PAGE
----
2019 Volume 58 Issue 22 Pages 3219-3225
Objective Polyunsaturated fatty acids (PUFAs) are associated with heart failure (HF) as well as coronary artery disease. However, little is known about the relationships between PUFAs and the exercise responses of patients with HF. We evaluated the relationships between PUFAs and the parameters of cardiopulmonary exercise tests (CPETs) in patients with non-ischemic HF.
Methods Fifty patients with stable non-ischemic HF underwent CPETs at our hospital. Data were analyzed to evaluate the relationships between PUFAs and echocardiographic findings as well as CPET and other test parameters.
Results Correlations were significant and negative between dihomo-γ-linolenic acid (DGLA) + arachidonic acid (AA) and minute ventilation versus carbon dioxide production (VE/VCO2) slope, and positive between N-terminal pro-B-type natriuretic peptide (NT-proBNP) and VE/VCO2 slope. A multivariate regression analysis selected DGLA+AA and AA as independent predictors of VE/VCO2 slope. However, eicosapentaenoic acid (EPA) + docosahexaenoic acid (DHA) were not significantly correlated with the CPET parameters.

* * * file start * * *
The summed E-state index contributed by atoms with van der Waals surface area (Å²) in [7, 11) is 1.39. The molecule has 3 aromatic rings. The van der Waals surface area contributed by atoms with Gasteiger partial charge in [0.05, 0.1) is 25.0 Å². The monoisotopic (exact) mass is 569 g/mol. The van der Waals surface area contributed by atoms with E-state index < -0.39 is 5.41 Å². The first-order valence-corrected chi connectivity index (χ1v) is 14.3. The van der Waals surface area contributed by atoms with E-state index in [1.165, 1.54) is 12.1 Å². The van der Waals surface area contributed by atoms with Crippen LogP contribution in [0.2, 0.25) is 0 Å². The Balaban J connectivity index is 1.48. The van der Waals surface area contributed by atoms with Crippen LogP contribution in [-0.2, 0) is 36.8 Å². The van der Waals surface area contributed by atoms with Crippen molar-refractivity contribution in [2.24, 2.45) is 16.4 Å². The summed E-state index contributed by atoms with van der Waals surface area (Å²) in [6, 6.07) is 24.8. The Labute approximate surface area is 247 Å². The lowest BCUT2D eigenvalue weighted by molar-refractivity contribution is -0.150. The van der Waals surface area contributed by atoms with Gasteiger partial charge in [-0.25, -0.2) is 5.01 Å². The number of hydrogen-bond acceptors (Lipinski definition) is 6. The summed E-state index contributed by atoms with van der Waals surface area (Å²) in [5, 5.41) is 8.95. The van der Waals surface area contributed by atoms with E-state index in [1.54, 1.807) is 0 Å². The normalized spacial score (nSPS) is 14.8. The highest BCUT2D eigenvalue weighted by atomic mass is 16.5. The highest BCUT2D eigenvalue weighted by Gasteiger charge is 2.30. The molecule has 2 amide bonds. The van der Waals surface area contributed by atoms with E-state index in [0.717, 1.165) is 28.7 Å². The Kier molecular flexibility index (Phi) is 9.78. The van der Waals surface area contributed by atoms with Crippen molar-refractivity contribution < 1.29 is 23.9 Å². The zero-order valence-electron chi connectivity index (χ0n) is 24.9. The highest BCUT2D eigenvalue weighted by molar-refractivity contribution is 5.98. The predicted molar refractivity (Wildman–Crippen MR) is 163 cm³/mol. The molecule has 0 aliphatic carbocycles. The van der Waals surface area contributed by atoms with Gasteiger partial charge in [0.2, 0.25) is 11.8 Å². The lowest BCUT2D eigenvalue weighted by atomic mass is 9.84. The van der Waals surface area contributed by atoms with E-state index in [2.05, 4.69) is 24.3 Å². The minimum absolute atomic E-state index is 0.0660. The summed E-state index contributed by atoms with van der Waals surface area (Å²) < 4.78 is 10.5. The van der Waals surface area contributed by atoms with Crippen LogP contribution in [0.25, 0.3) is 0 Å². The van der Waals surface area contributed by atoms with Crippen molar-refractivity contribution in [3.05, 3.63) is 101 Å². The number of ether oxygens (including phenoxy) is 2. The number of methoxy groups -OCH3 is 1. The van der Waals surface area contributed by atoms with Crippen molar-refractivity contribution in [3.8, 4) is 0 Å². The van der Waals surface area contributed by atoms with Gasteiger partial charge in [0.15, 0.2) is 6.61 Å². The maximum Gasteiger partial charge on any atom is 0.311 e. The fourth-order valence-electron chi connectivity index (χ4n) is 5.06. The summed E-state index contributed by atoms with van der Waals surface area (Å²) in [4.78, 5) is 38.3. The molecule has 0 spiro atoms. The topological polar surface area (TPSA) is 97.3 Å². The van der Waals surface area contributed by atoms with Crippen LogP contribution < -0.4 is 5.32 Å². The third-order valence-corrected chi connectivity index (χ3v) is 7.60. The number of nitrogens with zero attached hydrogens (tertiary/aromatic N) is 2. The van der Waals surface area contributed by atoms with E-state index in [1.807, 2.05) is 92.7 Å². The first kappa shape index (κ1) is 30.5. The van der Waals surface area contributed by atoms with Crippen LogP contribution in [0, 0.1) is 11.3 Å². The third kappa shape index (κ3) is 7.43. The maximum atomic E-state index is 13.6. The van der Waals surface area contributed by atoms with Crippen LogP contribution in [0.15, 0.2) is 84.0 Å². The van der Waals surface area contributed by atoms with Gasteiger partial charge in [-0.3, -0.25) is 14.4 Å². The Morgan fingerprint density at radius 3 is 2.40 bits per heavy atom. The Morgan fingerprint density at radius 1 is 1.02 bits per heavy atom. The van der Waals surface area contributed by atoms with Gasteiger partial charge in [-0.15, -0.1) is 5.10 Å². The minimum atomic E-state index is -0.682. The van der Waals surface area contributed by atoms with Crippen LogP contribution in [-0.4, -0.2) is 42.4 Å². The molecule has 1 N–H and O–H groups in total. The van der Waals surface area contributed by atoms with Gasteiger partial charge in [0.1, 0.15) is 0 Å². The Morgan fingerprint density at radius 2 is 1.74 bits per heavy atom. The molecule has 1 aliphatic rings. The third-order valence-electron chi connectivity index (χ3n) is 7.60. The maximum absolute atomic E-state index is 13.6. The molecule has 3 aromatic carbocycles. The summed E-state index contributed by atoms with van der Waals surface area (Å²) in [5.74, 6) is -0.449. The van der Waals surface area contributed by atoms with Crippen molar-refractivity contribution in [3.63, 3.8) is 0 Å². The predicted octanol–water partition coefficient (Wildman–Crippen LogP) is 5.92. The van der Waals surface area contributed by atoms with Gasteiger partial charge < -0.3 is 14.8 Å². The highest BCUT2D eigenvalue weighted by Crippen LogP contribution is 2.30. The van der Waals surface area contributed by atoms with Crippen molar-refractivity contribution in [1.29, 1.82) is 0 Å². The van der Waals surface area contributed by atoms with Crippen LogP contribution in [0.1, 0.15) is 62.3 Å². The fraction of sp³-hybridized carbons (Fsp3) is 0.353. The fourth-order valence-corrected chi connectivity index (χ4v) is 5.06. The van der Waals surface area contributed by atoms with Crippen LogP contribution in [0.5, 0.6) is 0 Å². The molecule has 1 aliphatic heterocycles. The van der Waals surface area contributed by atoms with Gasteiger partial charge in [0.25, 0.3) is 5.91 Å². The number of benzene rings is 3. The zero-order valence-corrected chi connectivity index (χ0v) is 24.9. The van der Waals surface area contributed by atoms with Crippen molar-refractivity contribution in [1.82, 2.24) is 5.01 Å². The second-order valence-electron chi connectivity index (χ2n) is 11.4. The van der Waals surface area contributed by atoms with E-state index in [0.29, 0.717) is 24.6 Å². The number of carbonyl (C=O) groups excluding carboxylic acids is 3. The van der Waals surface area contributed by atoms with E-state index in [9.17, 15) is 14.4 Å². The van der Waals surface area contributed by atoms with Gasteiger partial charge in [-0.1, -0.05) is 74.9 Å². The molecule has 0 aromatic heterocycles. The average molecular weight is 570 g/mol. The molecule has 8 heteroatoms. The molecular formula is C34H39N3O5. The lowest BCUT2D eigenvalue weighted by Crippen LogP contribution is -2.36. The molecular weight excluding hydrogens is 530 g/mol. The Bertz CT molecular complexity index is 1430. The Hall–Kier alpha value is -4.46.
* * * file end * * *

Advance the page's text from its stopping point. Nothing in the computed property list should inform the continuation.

Conclusion Low levels of circulating DGLA+AA and AA among PUFAs were associated with decreased exercise responses in patients with stable non-ischemic HF. These findings suggest that high levels of omega-6 PUFAs may improve the clinical outcomes of patients with non-ischemic HF via their effects on exercise responses.